I would be happy to provide the necessary edits with the appropriate sources. The main purpose I put this discussion up was to confirm whether or not the page was open to such a change. While I have only studied British law, I am sure that I can find appropriate material from Japanese Government sites. Unfortunately Japan is the only country that I can actually research in detail, outside of Japan, there is little I can do. I also apologise if my earlier comment was on the aggressive side. It was actually reading a recent newspaper article, and the comments on it, that had me irritated rather than Wikipedia. I will admit that I am not entirely familiar with Wikipedia's editing system, but I am sure I can learn. Seeing as this page doesn't actually outline the countries in detail, the necessarily detail should be added to the Asian page instead? Sassyftw (talk) 14:47, 23 March 2014 (UTC)
Certainly it is open to editing if you want to make changes, especially if you have reliable sources. Editing takes some practice, so I suggest when you make edits, press "Preview" first instead of "Save page" and look at how it appears, then make appropriate changes to your material. Often the various codes and marks can take some trial and error to get to appear correctly. I and other editors can make fixes to your edits as well.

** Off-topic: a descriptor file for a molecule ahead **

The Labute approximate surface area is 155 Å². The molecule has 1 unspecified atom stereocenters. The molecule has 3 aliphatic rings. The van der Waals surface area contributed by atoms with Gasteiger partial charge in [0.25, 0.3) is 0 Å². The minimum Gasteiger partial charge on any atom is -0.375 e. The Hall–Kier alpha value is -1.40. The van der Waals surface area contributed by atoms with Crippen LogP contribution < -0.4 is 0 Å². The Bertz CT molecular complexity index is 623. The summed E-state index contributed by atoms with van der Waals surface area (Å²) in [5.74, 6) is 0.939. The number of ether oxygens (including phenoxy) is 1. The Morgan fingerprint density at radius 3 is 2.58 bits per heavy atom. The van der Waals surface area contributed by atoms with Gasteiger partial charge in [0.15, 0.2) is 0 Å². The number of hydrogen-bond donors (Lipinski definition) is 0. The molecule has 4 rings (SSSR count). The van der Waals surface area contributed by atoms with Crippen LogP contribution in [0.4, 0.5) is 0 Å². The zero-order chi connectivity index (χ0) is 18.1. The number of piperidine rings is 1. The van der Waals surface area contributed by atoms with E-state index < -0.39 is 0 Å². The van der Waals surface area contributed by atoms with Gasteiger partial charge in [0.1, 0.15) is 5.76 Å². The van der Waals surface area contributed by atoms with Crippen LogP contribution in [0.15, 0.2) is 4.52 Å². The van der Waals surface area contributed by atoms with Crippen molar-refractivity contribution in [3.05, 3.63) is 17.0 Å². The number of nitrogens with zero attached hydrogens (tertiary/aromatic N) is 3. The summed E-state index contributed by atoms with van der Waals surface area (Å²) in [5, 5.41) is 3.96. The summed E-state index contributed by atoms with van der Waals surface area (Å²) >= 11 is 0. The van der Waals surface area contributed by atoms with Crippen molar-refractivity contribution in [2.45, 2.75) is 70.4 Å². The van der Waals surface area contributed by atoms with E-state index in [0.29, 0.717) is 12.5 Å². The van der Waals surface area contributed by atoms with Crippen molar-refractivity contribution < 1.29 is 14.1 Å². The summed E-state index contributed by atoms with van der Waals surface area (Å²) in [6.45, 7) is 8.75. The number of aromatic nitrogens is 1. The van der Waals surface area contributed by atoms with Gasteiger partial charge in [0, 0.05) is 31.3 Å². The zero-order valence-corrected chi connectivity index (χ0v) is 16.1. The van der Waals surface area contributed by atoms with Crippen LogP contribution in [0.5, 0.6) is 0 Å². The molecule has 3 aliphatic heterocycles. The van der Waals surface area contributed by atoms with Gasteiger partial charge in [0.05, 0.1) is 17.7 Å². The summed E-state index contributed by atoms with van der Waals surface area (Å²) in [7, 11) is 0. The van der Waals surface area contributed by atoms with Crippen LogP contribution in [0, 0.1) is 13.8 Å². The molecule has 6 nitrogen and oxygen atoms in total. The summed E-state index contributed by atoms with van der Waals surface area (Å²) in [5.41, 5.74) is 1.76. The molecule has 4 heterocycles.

You are correct in that this page is meant as a summary, whereas fine detail is provided in the sub-pages like Ages of consent in Asia. However if the summary on this page seems misleading about the nature of the law in certain nations, you can make some changes to this page as well as long as it doesn't get too long-winded.Legitimus (talk) 13:45, 24 March 2014 (UTC)

We want to be careful about imputing motivations for old laws[edit]

An editor added this paragraph to the end of the "History and social attitudes" section (before the "Modern laws" subsection):

The purpose of these laws was to preserve female virginity and protect the ownership rights of the father (whose daughter could become unmarriageable if deflowered) and to prevent premarital sex -'fornication'. The concept of child exploitation/child abuse as understood contemporary would develop much later.[1][2]